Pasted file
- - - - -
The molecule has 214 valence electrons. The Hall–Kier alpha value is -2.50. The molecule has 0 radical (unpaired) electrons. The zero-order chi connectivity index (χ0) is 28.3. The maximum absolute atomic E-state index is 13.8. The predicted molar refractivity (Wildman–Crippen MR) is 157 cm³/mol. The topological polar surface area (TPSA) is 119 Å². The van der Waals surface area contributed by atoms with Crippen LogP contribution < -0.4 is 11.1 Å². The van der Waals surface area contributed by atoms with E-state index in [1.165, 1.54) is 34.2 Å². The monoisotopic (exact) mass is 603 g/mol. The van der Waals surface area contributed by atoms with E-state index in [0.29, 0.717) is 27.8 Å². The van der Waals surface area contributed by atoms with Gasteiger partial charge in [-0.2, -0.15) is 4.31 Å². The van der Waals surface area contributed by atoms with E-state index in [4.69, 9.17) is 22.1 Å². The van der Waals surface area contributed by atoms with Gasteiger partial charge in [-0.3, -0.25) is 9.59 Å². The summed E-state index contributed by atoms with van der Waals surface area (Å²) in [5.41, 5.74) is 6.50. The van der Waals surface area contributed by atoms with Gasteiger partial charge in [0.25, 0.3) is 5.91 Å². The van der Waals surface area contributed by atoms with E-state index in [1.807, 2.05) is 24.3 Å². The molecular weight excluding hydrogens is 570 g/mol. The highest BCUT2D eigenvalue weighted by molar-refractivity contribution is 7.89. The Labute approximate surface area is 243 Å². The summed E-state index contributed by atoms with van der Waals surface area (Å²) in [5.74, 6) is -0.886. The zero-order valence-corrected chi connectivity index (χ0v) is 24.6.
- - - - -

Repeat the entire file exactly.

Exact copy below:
The molecule has 214 valence electrons. The Hall–Kier alpha value is -2.50. The molecule has 0 radical (unpaired) electrons. The zero-order chi connectivity index (χ0) is 28.3. The maximum absolute atomic E-state index is 13.8. The predicted molar refractivity (Wildman–Crippen MR) is 157 cm³/mol. The topological polar surface area (TPSA) is 119 Å². The van der Waals surface area contributed by atoms with Crippen LogP contribution < -0.4 is 11.1 Å². The van der Waals surface area contributed by atoms with E-state index in [1.165, 1.54) is 34.2 Å². The monoisotopic (exact) mass is 603 g/mol. The van der Waals surface area contributed by atoms with E-state index in [0.29, 0.717) is 27.8 Å². The van der Waals surface area contributed by atoms with Gasteiger partial charge in [-0.2, -0.15) is 4.31 Å². The van der Waals surface area contributed by atoms with E-state index in [4.69, 9.17) is 22.1 Å². The van der Waals surface area contributed by atoms with Gasteiger partial charge in [-0.3, -0.25) is 9.59 Å². The summed E-state index contributed by atoms with van der Waals surface area (Å²) in [5.41, 5.74) is 6.50. The van der Waals surface area contributed by atoms with Gasteiger partial charge in [0.25, 0.3) is 5.91 Å². The van der Waals surface area contributed by atoms with E-state index in [1.807, 2.05) is 24.3 Å². The molecular weight excluding hydrogens is 570 g/mol. The highest BCUT2D eigenvalue weighted by molar-refractivity contribution is 7.89. The Labute approximate surface area is 243 Å². The summed E-state index contributed by atoms with van der Waals surface area (Å²) in [5.74, 6) is -0.886. The zero-order valence-corrected chi connectivity index (χ0v) is 24.6.